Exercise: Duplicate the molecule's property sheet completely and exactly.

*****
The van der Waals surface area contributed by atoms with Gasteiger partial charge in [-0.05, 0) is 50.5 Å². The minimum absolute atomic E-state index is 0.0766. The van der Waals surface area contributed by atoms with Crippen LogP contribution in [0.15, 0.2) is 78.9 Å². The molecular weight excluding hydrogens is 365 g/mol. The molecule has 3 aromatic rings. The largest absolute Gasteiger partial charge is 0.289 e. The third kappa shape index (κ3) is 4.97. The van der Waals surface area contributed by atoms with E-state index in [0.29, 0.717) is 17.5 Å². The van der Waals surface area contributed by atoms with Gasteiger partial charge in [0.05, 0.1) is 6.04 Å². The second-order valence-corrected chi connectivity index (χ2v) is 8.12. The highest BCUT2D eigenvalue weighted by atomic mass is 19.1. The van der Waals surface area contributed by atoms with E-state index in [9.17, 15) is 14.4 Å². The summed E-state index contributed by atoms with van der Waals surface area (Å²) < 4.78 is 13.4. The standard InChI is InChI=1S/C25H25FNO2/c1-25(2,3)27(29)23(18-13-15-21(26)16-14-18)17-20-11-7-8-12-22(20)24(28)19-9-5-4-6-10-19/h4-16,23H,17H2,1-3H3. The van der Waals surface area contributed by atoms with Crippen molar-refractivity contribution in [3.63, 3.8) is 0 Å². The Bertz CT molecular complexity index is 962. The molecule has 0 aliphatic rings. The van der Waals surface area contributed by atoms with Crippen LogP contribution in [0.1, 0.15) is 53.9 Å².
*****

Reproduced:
The van der Waals surface area contributed by atoms with Gasteiger partial charge in [-0.05, 0) is 50.5 Å². The minimum absolute atomic E-state index is 0.0766. The van der Waals surface area contributed by atoms with Crippen LogP contribution in [0.15, 0.2) is 78.9 Å². The molecular weight excluding hydrogens is 365 g/mol. The molecule has 3 aromatic rings. The largest absolute Gasteiger partial charge is 0.289 e. The third kappa shape index (κ3) is 4.97. The van der Waals surface area contributed by atoms with E-state index in [0.29, 0.717) is 17.5 Å². The van der Waals surface area contributed by atoms with Gasteiger partial charge in [0.05, 0.1) is 6.04 Å². The second-order valence-corrected chi connectivity index (χ2v) is 8.12. The highest BCUT2D eigenvalue weighted by atomic mass is 19.1. The van der Waals surface area contributed by atoms with E-state index in [9.17, 15) is 14.4 Å². The summed E-state index contributed by atoms with van der Waals surface area (Å²) < 4.78 is 13.4. The standard InChI is InChI=1S/C25H25FNO2/c1-25(2,3)27(29)23(18-13-15-21(26)16-14-18)17-20-11-7-8-12-22(20)24(28)19-9-5-4-6-10-19/h4-16,23H,17H2,1-3H3. The van der Waals surface area contributed by atoms with Crippen molar-refractivity contribution in [3.63, 3.8) is 0 Å². The Bertz CT molecular complexity index is 962. The molecule has 0 aliphatic rings. The van der Waals surface area contributed by atoms with Crippen LogP contribution in [0.1, 0.15) is 53.9 Å².